How smart cities can improve our lives
Cities are growing faster than the world population. It is increasingly challenging for large and fast growing cities to manage their operations. The Internet of Things (IoT) is enabling ‘things’ (objects and devices) in our lives to exchange data in a common network. The IoT will play a major role in developing smart cities that help planners truly understand our everyday tasks. But how can smart cities improve our lives? By 2020, the IoT will connect more than 26 billion devices and almost anything – your connected car, your pet’s collar and even your city – will communicate with other things. Innovations in IoT technology are helping private and public organizations gain insight into the needs of their communities. Cities will become smart by:
- Developing strategies to plan for long-term growth
- Creating more energy-efficient environments
- Improving their infrastructure
- Keeping citizens safe
Communication service providers are looking at smart cities as a market to reach consumers from energy, government, transportation, utility and other sectors. Service providers that want to prove their technology will help manage operations and adapt to cities. But the Internet of things isn’t just about technology. It’s about improving the everyday lifestyle and considering the human factor in every organization or community.
IoT technology can help cities streamline operation, reduce resource consumption and enable better services to citizens. Let’s take a look at a few examples of how smart cities can help organizations.
Asset tracking will streamline operations and achieve operational efficiency like never before. Cities will be able to track the location of city assets such as utility vehicles, containers or buses and raise alerts when unexpected events occur. Let’s say a driver comes to an unexpected long stop. An alert will be immediately raised and if an event occurs, the city can find the closest suitable vehicle to take its place.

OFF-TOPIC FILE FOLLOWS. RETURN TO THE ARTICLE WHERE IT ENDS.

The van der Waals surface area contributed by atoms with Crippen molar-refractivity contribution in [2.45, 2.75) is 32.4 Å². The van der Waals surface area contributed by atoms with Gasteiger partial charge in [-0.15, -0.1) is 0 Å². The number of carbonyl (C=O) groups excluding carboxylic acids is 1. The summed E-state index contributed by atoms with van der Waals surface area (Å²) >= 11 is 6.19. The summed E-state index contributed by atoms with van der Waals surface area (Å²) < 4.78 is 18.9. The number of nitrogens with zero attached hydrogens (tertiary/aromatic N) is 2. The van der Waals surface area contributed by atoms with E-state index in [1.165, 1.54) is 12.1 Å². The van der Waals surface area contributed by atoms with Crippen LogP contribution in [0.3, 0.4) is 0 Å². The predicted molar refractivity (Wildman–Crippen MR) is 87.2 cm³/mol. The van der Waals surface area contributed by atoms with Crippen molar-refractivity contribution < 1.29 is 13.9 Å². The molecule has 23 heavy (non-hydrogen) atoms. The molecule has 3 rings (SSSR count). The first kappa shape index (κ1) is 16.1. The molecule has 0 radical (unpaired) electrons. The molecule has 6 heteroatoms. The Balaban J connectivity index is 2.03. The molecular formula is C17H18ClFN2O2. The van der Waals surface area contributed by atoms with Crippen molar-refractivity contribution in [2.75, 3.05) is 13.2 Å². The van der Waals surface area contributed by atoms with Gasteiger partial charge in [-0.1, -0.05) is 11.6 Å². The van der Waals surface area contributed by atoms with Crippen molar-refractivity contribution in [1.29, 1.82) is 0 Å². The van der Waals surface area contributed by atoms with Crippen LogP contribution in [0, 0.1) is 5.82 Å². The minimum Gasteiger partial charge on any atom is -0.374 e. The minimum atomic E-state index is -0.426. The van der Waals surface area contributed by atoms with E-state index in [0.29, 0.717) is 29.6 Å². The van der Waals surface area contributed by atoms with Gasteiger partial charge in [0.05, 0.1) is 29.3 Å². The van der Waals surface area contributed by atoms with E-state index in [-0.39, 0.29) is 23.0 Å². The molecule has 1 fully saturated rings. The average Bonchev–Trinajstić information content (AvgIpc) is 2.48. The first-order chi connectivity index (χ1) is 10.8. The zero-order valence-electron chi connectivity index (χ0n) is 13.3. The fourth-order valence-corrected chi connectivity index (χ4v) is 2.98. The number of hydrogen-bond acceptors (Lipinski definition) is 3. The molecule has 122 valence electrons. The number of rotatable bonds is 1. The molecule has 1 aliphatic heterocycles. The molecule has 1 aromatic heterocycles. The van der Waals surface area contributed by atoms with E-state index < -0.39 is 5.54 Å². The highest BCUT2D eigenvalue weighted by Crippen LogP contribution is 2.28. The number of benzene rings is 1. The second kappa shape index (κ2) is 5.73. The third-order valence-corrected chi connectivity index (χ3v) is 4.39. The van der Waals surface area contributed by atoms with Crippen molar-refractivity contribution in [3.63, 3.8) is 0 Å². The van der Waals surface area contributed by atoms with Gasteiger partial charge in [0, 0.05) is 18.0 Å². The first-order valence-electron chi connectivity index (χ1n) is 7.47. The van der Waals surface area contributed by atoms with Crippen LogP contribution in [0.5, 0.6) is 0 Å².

Smart cities can reduce energy consumption and greenhouse gas emissions, and improve waste management. Boston University used Big Belly to install self-powered trash receptacles which wirelessly alerted collection vehicles when they were full. The result? On-campus trash collection was reduced from 14 times per week to an average of 1.6 times per week.
Smart city machines will enable better services to citizens by managing operations without human intervention. Intelligent lighting can turn off all the lights where no one is physically nearby. And humidity sensors can adjust to maintain the perfect temperature. Smart cities present an enormous opportunity to achieve social, economic and environmental benefits. However, finding the right platform can be difficult. Only the right platform, to collect the right data, will drive mass market adoption to millions of consumers. What do you think? How big do you think smart city technologies actually is? Please share your thoughts by emailing me at firstname.lastname@example.org. I’d like to hear from you.